- Portals are confusing or difficult to use, presenting technological challenges for many patients.
- Patients prefer to speak to their doctor directly rather than communicate via technology.
- Patients are concerned about privacy and data security.
- Portals lack meaningful engagement.
In order to elevate the patient experience and improve their ability to leverage patient portals, healthcare professionals must overcome these current challenges and continue to adapt their systems to changing consumer demand. In addition to the changes being implemented by healthcare professionals, software developers are expected to incorporate additional features to improve the overall customer experience. These include the following:
- The ability to deliver more information and support greater interaction between patients and providers. Patient portals will become the primary tool used by practitioners to communicate with clients.
- The ability to pull, organize, and summarize data from patients’ multiple EHRs and devices, including fitness trackers. This will provide patients with an overall snapshot of their health-related information and aid in developing and sharing action plans.
- The ability to automate more actions. For example, patients will be able to initiate and conduct a virtual visit with a simple click from the portal.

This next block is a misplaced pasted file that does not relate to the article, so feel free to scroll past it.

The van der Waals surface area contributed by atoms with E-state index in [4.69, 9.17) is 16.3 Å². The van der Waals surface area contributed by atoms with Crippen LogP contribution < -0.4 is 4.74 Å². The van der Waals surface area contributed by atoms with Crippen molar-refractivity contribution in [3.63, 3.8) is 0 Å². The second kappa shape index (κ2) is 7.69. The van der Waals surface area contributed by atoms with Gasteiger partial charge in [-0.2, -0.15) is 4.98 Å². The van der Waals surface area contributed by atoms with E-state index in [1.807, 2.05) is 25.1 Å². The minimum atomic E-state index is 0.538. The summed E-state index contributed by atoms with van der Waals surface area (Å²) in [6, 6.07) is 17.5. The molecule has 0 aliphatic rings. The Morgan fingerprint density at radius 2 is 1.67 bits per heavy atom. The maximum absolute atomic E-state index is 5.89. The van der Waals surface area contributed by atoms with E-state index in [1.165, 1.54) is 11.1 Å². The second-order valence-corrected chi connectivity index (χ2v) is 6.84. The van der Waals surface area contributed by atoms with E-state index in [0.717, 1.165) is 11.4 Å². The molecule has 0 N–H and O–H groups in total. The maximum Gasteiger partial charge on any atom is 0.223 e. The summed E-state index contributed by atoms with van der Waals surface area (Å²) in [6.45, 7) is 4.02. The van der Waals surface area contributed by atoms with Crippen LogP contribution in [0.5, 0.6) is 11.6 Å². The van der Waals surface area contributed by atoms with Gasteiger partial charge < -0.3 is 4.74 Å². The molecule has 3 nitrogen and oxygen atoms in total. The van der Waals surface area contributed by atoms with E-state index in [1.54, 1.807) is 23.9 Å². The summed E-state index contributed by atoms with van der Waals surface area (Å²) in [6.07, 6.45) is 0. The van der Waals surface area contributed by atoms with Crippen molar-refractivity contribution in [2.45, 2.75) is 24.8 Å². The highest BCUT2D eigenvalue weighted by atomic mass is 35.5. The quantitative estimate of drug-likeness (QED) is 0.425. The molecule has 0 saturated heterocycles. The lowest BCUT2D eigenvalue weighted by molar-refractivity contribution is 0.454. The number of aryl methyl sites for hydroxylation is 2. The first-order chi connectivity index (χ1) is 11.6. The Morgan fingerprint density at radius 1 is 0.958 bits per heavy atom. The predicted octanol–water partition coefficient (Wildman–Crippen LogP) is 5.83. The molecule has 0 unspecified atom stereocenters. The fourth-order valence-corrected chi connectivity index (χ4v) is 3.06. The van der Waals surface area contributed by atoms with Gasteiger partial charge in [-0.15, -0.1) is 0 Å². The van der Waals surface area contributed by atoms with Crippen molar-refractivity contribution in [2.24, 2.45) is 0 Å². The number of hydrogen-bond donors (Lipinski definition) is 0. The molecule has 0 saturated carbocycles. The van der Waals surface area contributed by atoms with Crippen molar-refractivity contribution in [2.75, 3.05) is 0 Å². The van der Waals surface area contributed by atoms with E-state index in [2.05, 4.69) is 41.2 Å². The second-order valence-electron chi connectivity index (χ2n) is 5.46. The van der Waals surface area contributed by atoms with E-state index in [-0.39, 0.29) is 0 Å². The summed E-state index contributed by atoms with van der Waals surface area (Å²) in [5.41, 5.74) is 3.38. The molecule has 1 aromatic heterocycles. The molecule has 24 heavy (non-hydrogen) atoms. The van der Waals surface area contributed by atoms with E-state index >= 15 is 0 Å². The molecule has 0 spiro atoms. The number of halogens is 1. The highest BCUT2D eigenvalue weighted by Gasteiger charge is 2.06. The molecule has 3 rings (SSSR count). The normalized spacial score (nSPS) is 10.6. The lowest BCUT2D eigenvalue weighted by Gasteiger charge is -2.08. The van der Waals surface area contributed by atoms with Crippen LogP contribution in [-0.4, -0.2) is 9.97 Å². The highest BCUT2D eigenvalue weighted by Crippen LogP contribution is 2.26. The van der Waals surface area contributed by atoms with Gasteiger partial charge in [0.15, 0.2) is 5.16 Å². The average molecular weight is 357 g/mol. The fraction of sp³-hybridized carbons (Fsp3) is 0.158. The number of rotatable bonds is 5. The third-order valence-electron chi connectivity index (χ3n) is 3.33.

- The ability to offer more resources, including connections to support groups or communities focused on specific health conditions or wellness concerns. “Portals will become richer as they’re able to incorporate other capabilities that patients want,” says Peter Kilbridge, M.D., senior director for research at The Advisory Board Co., healthcare research and consulting firm headquartered in Washington D.C. For example, physicians will be able to use portals to connect patients to nutrition programs or deliver ongoing content that helps motivate patients with chronic conditions to stay on track with their care program.
Ripley Hollister, M.D., Physicians Foundation board member, and primary care practitioner in Colorado Springs, Colorado, shares the following: “The future of the portal is about getting the right data to patients in an understandable format to help them engage and improve their ability to follow a healthcare plan.”
It now seems evident that virtual patient portals are a vital component of the future of healthcare. They will continue to provide patients with an optimal experience to ensure they connect, communicate, and collaborate with healthcare providers across the health continuum. This technological innovation appears to be a win-win solution for all involved in the healthcare process.